MANNA (Heb. מָן), referred to as "bread from heaven" (Ex. 16:4; cf. Ps. 105:40). Manna is described in Exodus as coming down in the wilderness of Sinai within the area of the Israelites' encampment every morning except on Sabbaths in the form of "a fine, scale-like thing, fine as the hoarfrost on the ground." The Israelites collected "an Omer a head," which they ate within 24 hours, for if left until the next morning it bred worms and rotted. When the sun shone on the ground the manna melted. The double portion collected on the sixth day, however, did not rot and sufficed also for the Sabbath when no manna fell. In form "it was like coriander seed, but white; and the taste of it was like wafers made with honey." For 40 consecutive years the Israelites ate the manna, "until they came to the land of Canaan" (Ex. 16:26–36).
Some, drawing an analogy between the manna and the quails, which also miraculously descended to the children of Israel, contend that, like the latter, the manna was a phenomenon of nature which sometimes occurs in the wilderness of Sinai. Something similar is stated by Josephus (Ant. 3:26ff.): "And to this very day all that region is watered by a rain like to that which then the Deity sent down for men's sustenance." As early as from the time of St. Anthony (c. 250–355 c.e.), Christian pilgrims tell of a tradition, current among the monks of the monastery of St. Catherine in Sinai, that the biblical manna comes from the secretion of insects on the branches of tamarisk trees, which to this day grow in the wadis of the southern Sinai mountains. Bodenheimer has suggested a similar explanation of the origin of the manna. Two genera of coccidae parasitize on tamarisk trees of the species Tamarix mannifera. On those growing in the Arabah Valley, in the lowlands of the southern Negev, and in Sinai, there are large numbers of the coccus Najacoccus serpentinus minon, which is covered with a pocket in the form of an elongated tube in which it lays its eggs. Another coccus, the Tradutina mannipara, lays its eggs in a cone-like pocket. These two coccidae extract the sap, rich in carbohydrates, of the branches of the tamarisk, the excess carbohydrates which their bodies cannot absorb being secreted in the form of drops of transparent liquid that congeal into white globules, composed chemically of glucose, fructose, and a very small quantity of pectin. The globules melt in the heat of the sun. A large proportion of these globules of "manna" is eaten by ants, which collect them in their nests. In years of plentiful rain, the Sinai Bedouin, who also call the globules man, gather as much as 600 kilograms (about 1,300 lbs.) of them, which they use as a substitute for honey.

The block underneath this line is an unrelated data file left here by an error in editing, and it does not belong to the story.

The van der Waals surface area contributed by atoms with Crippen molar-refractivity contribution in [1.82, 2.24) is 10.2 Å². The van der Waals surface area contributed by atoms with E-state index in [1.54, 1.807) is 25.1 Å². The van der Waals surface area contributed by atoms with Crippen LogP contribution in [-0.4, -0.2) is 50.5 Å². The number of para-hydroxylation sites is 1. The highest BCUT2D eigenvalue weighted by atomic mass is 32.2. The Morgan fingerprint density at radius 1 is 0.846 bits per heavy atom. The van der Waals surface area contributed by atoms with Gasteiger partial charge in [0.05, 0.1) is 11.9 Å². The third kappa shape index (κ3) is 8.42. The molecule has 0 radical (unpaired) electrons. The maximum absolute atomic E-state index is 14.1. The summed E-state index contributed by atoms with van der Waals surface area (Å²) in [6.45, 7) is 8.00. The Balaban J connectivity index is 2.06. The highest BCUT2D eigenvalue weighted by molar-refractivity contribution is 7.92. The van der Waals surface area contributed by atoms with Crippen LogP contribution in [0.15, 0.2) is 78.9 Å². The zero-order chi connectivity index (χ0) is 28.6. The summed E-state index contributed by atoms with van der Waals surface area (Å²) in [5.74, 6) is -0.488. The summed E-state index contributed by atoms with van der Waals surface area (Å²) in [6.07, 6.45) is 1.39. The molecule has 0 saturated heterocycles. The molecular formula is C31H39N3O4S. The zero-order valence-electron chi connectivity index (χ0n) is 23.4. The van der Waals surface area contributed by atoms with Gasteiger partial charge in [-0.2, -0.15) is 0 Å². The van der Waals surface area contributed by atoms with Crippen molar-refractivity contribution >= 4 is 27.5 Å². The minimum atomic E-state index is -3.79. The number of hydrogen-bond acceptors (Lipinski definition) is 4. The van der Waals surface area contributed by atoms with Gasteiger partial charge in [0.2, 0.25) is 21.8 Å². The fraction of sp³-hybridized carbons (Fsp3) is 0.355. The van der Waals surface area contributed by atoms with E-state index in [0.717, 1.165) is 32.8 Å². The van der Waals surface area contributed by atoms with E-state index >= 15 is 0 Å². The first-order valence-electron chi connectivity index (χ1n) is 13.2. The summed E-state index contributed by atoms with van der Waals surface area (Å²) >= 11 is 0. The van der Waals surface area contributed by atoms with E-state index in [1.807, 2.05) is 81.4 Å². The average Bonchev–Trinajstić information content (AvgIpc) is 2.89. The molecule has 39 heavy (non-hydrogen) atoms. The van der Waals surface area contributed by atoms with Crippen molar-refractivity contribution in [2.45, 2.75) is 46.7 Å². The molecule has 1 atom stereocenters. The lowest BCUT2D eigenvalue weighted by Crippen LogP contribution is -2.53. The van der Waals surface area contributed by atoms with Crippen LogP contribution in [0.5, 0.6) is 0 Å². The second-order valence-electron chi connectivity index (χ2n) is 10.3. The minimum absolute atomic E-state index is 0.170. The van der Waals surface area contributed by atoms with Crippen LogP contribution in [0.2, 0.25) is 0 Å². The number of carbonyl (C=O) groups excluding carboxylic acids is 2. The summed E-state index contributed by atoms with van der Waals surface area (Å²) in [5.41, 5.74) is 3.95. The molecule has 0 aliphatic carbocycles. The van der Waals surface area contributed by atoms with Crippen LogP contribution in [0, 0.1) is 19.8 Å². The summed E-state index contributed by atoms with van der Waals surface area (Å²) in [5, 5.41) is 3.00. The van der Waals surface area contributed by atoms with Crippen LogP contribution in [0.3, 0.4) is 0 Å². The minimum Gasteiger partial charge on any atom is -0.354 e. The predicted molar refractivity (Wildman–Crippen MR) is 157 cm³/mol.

Although there is some resemblance between this "manna" and that described in the Pentateuch, and despite the importance of the early tradition supporting that identification, it is very doubtful whether this is the manna of the Bible, lacking as it does several features of the biblical food. There is the additional fact that the nutritional value of the "manna" produced by the cocci of the tamarisk is very slight, since it contains no proteins at all, whereas the Pentateuch speaks of the manna as "bread" and as a basic food. And finally, the quantity of this "manna" is not enough to feed a tribe or even a family, let alone a nation wandering in the wilderness. Some identify the biblical manna with the Lecanora esculenta, a species of lichen, large quantities of which are sometimes borne by winds to the central Asian steppes and to the heights of the Atlas Mountains. This species, however, has thus far not been found in the Arabian Peninsula or in the neighborhood of Israel.